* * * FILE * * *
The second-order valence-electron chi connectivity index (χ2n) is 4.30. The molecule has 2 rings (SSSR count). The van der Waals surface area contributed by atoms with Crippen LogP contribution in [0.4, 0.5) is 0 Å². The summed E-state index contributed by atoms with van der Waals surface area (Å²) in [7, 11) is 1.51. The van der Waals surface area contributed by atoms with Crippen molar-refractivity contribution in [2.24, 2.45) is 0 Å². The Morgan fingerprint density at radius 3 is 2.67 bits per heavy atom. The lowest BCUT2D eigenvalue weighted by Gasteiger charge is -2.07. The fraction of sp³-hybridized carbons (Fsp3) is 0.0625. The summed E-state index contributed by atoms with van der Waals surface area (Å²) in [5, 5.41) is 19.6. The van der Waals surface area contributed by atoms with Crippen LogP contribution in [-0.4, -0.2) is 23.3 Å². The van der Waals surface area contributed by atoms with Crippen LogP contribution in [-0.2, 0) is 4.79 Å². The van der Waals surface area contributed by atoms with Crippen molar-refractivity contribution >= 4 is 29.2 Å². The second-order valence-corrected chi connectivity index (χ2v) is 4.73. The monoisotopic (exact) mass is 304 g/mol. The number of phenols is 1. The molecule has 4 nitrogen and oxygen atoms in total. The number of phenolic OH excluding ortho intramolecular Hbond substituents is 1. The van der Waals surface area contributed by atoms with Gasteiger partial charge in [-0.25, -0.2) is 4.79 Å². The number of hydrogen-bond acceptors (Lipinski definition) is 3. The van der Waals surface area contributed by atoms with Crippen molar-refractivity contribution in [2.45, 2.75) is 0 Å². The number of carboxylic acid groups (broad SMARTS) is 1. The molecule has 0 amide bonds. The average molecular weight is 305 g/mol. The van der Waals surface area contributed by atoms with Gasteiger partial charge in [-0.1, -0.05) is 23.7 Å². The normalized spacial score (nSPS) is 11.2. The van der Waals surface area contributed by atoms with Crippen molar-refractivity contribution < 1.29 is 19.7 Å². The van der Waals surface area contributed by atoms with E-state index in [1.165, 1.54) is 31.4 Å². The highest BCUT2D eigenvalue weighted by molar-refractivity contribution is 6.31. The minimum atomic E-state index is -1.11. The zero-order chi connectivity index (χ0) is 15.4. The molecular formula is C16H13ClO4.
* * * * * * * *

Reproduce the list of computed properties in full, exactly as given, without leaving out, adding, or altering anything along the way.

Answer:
The second-order valence-electron chi connectivity index (χ2n) is 4.30. The molecule has 2 rings (SSSR count). The van der Waals surface area contributed by atoms with Crippen LogP contribution in [0.4, 0.5) is 0 Å². The summed E-state index contributed by atoms with van der Waals surface area (Å²) in [7, 11) is 1.51. The van der Waals surface area contributed by atoms with Crippen molar-refractivity contribution in [2.24, 2.45) is 0 Å². The Morgan fingerprint density at radius 3 is 2.67 bits per heavy atom. The lowest BCUT2D eigenvalue weighted by Gasteiger charge is -2.07. The fraction of sp³-hybridized carbons (Fsp3) is 0.0625. The summed E-state index contributed by atoms with van der Waals surface area (Å²) in [5, 5.41) is 19.6. The van der Waals surface area contributed by atoms with Crippen LogP contribution in [-0.4, -0.2) is 23.3 Å². The van der Waals surface area contributed by atoms with Crippen LogP contribution in [-0.2, 0) is 4.79 Å². The van der Waals surface area contributed by atoms with Crippen molar-refractivity contribution >= 4 is 29.2 Å². The second-order valence-corrected chi connectivity index (χ2v) is 4.73. The monoisotopic (exact) mass is 304 g/mol. The number of phenols is 1. The molecule has 4 nitrogen and oxygen atoms in total. The number of phenolic OH excluding ortho intramolecular Hbond substituents is 1. The van der Waals surface area contributed by atoms with Gasteiger partial charge in [-0.25, -0.2) is 4.79 Å². The number of hydrogen-bond acceptors (Lipinski definition) is 3. The van der Waals surface area contributed by atoms with Crippen molar-refractivity contribution in [2.45, 2.75) is 0 Å². The number of carboxylic acid groups (broad SMARTS) is 1. The molecule has 0 amide bonds. The average molecular weight is 305 g/mol. The van der Waals surface area contributed by atoms with Gasteiger partial charge in [-0.1, -0.05) is 23.7 Å². The normalized spacial score (nSPS) is 11.2. The van der Waals surface area contributed by atoms with Crippen molar-refractivity contribution < 1.29 is 19.7 Å². The van der Waals surface area contributed by atoms with E-state index in [1.165, 1.54) is 31.4 Å². The highest BCUT2D eigenvalue weighted by molar-refractivity contribution is 6.31. The minimum atomic E-state index is -1.11. The zero-order chi connectivity index (χ0) is 15.4. The molecular formula is C16H13ClO4.